By Jessica Festa
When most people think of foodie destinations, places like Tuscany, Paris and Spain’s Basque Country usually come to mind. That was how I thought too, that is, until I went to Peru.
For those who enjoy trendy fusion restaurants, a trip to Peru allows you to sample dishes with a mélange of flavors for under one dollar. Cultures from all over the world, most notably Spain, Italy, West Africa, Japan and China, immigrated to Peru and influenced the cuisine of the region. For example, while Spain brought beef, pork, chicken and rice, the Chinese brought food items like soy sauce and introduced cooking techniques like stir frying. In fact, while traveling through Peru you’ll see many “chifas,” local restaurants serving Peruvian-Chinese food. In Latin America, Peru is by far the country with the most Chinese restaurants.
Peruvian cuisine is also largely influenced by its proximity to the Andes mountains. Potatoes and corn grow plentifully at high altitudes, and the country is home to hundreds of varieties of each. For centuries, these crops have been an important staple in the Peruvian diet dating back to when the Inca civilization inhabited the country.
When traveling through Peru, skip the Westernized restaurants and head to a local eatery. These places are easy to spot as they have special set menus posted on the door. You’ll be able to order soup, an entrée, juice and sometimes even a dessert for $0.75 to $5.00 depending where you are.
Deciphering the menu can be a bit of a challenge at times, but even when I ordered items I was unsure about, I always ended up enjoying the meal. Remember, food in Peru tends to be a bit spicier than in neighboring countries, so taste with caution. If you want to know if something is spicy you can ask, “Es Picante?” or “Is it spicy?” Additionally, if you’re not a fan of spicy food don’t use the “Aji,” the colorful sauce in the center of the table.
Some typical dishes you may find on a trip to Peru include:
For most visitors, Lomo Saltado ends up being the dish of choice. It has a creole and Asian influence — although you don’t have to go to a chifa restaurant to get it — and contains strips of sirloin marinated in vinegar, soy sauce and yellow aji peppers and is stir fried with tomatoes, red onions and parsley. It’s served with fried potatoes over rice.
Often touted as the “younger brother” or “cousin” of ceviche, Tiradito is a Peruvian dish with Japanese influence as it involves eating raw fish similar to sashimi. Some people also compare it to Italian carpaccio. The dish, which is lighter and less oniony than ceviche, contains thinly sliced raw fish that is gently flattened and seasoned. Lime juice, yellow aji paste, garlic and sometimes ginger, celery, salt and/or pepper can also be used to flavor. It’s covered in a spicy sauce, and served with sweet potato and corn.
Papa a la Huancaina
Originally from the city of Huancayo, this dish is now served all over Peru. It contains boiled sliced potatoes covered in a spicy and creamy “Huancaina” sauce. Typically, it is served cold as a salad with lettuce, hard-boiled eggs, black olives and kernels of white corn.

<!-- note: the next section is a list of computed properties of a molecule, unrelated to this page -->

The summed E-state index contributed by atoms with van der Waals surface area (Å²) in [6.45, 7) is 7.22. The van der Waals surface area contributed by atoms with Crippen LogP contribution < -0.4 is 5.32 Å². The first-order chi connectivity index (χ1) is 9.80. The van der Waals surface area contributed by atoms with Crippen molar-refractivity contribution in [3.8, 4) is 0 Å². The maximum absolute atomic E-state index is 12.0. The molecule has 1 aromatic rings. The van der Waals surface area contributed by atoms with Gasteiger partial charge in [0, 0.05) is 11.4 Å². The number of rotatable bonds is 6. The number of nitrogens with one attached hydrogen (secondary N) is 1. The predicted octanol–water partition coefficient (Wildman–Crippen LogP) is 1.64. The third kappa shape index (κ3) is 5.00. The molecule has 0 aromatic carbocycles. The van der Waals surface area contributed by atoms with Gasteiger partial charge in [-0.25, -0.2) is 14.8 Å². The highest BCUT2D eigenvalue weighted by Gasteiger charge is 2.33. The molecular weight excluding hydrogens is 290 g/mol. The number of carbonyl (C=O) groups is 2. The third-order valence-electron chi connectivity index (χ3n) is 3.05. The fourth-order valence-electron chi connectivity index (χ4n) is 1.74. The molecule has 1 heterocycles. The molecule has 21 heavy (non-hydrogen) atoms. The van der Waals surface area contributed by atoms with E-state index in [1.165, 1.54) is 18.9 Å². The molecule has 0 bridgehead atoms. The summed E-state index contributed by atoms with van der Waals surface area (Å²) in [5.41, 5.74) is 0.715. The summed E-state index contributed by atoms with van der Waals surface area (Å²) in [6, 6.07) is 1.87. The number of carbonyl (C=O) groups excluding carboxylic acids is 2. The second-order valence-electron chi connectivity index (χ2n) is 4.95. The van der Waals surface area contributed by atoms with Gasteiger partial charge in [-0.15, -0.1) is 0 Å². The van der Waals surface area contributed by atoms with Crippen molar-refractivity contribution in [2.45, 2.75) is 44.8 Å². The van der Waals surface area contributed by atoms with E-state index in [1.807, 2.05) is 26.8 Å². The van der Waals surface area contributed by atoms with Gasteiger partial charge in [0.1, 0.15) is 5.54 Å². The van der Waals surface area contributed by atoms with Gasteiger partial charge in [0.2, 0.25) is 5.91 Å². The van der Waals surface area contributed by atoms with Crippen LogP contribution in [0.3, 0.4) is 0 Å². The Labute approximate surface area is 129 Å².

Aji de Gallina
This dish is one of Peru’s most common, with thin strips of stewed chicken that are covered in a spicy, nutty orange sauce. Garnishes used are potato slices, black olives and hard-boiled eggs.
Papa Rellena, or stuffed potatoes, is a traditional dish that features a baked potato filled with onions, garlic, olives, raisins, hard boiled eggs, chopped beef and spices. Once prepared, the meal is fried and served with spicy Aji sauce.
This colonial-era dish is a popular form of street food in Peru. The meal consists of pieces of grilled marinated beef, (usually the heart) and is seasoned with garlic, cumin, vinegar and aji panca. Typically, Anticuchos are served with potatoes and corn and dipped in spicy Aji sauce.
Once you see your food, there will be no question about what you’re eating. It’s a guinea pig, and in Peru they serve it with the head, appendages and all. Before you curse me and say how gross it is to practically eat your pet, I beg you to try the dish. The locals feed the pigs things like lemongrass and yellow carrot to enhance the flavor of the meat. The prepared dish actually tastes like a succulent piece of chicken — it’s fatty, juicy, and bursting with flavor. Moreover, it’s one of the country’s signature dishes.
Arroz a la Cubana
This dish has a Spanish influence, and consists of rice, a fried egg, fried plantains and tomato sauce — very simple, yet full of flavor and filling.
Chocla con Queso
Chocla is the name of a type of corn, while queso refers to cheese. This popular street food is a plump-kernelled Andean corn on the cob topped with fresh cheese, and sometimes spicy Aji.
This hearty potato and cheese soup features other ingredients like avocado, corn, garlic and pepper in a milky broth.
About Jessica Festa
Jessica Festa is a full-time travel writer who is always up for an adventure. She enjoys getting lost in new cities and finding places you don’t see in guidebooks. You can follow her adventures on her travel website, Jessie on a Journey.
Featured photo: vitelone